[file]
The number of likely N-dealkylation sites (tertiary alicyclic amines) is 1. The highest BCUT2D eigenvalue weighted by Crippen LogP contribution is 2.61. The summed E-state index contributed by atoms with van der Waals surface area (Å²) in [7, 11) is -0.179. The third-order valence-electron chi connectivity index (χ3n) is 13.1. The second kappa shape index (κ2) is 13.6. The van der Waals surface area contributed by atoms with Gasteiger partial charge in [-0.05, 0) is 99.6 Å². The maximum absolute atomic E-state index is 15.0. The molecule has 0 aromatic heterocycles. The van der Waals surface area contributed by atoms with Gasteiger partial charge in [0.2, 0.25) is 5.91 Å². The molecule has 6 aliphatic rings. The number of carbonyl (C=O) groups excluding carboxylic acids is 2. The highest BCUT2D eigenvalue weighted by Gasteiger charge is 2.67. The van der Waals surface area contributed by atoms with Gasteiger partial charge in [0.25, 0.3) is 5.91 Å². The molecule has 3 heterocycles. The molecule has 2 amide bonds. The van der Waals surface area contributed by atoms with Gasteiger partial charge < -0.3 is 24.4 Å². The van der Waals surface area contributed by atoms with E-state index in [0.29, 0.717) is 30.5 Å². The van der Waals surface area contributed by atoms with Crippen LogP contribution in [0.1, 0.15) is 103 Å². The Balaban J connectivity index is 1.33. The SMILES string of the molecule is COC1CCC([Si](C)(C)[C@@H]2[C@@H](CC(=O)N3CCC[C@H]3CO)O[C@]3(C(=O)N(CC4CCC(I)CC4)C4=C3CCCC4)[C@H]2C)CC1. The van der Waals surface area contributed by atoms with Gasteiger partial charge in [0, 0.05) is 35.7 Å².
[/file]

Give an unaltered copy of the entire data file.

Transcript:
The number of likely N-dealkylation sites (tertiary alicyclic amines) is 1. The highest BCUT2D eigenvalue weighted by Crippen LogP contribution is 2.61. The summed E-state index contributed by atoms with van der Waals surface area (Å²) in [7, 11) is -0.179. The third-order valence-electron chi connectivity index (χ3n) is 13.1. The second kappa shape index (κ2) is 13.6. The van der Waals surface area contributed by atoms with Gasteiger partial charge in [-0.05, 0) is 99.6 Å². The maximum absolute atomic E-state index is 15.0. The molecule has 0 aromatic heterocycles. The van der Waals surface area contributed by atoms with Gasteiger partial charge in [0.2, 0.25) is 5.91 Å². The molecule has 6 aliphatic rings. The number of carbonyl (C=O) groups excluding carboxylic acids is 2. The highest BCUT2D eigenvalue weighted by Gasteiger charge is 2.67. The van der Waals surface area contributed by atoms with Gasteiger partial charge in [0.25, 0.3) is 5.91 Å². The molecule has 3 heterocycles. The molecule has 2 amide bonds. The van der Waals surface area contributed by atoms with Gasteiger partial charge < -0.3 is 24.4 Å². The van der Waals surface area contributed by atoms with E-state index in [0.29, 0.717) is 30.5 Å². The van der Waals surface area contributed by atoms with Crippen LogP contribution in [0.1, 0.15) is 103 Å². The Balaban J connectivity index is 1.33. The SMILES string of the molecule is COC1CCC([Si](C)(C)[C@@H]2[C@@H](CC(=O)N3CCC[C@H]3CO)O[C@]3(C(=O)N(CC4CCC(I)CC4)C4=C3CCCC4)[C@H]2C)CC1. The van der Waals surface area contributed by atoms with Gasteiger partial charge in [0, 0.05) is 35.7 Å².